Navigating Naver

Our second company visit was to Naver, the Google of Korea. Essentially what Naver has created is a search engine platform specifically tailored to the needs of Koreans. While companies like Google maybe bias towards an American audience, Naver’s success comes from the fact that it specifically caters to Koreans: it’s a better tool for finding restaurants, for searching for K-Pop videos, for helping Koreans access the content most relevant to them. 

I think one of the reasons this is so successful is that Korea is so homogenous. There are very few foreigners in Korea, and in a lot of ways I think Korea is very inwardly focused. They have a very niche market, and they’re very successful at giving that market exactly what they want: they’re the best tool for this narrowly scoped job. The employees at Naver were very conscious however, that this attitude makes international expansion very difficult. For instance, the launched their search engine in Japan and it flopped. Their error was in assuming that Japanese users wanted exactly what Korean users wanted, and that what they really needed to do was tailor their product to a new type of user. Otherwise, there was no reason to use them over a bigger search engine like Google.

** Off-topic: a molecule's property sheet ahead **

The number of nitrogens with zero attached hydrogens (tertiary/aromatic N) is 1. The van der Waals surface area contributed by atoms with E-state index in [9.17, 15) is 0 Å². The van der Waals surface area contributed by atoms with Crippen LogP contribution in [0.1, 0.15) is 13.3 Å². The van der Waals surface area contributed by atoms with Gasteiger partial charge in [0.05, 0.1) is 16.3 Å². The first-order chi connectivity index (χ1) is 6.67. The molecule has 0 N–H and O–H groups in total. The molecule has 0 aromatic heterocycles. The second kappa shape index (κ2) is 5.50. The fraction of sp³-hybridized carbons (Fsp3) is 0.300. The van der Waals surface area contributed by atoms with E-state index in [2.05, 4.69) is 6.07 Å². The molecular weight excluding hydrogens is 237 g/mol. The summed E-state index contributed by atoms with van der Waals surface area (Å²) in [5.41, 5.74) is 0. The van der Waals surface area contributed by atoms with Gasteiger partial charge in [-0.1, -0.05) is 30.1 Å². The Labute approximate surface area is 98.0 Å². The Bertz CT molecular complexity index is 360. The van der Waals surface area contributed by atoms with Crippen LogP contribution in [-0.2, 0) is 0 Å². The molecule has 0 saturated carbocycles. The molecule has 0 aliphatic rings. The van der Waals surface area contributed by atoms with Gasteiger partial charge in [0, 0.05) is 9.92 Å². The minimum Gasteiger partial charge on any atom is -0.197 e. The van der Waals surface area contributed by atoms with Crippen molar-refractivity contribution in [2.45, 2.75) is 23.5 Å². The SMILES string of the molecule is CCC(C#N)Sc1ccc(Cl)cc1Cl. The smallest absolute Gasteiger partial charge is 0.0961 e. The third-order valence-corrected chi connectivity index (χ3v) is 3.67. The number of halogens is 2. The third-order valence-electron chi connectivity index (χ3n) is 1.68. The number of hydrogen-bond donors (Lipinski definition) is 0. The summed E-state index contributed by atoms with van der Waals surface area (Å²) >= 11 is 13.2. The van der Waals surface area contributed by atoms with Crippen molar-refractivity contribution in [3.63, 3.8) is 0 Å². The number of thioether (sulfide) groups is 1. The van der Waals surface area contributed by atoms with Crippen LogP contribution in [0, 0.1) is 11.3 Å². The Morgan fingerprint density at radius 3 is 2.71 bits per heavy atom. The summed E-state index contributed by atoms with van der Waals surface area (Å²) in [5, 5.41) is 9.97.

The environment of Naver headquarters is actually very similar to Google headquarters. They’ve put a lot of care into making their facilities a place where employees want to be. They have 6 trainers on call in their fitness facilities, cheap and high quality meals available in their cafeteria (subsidized for employees), green space and special blinds in their library, staircases consciously designed to be inviting, and an in house clinic and convenience store. It’s clear that they’re really interested in the well being of their employees, and that’s really reflected in the enthusiasm employees have towards the company.

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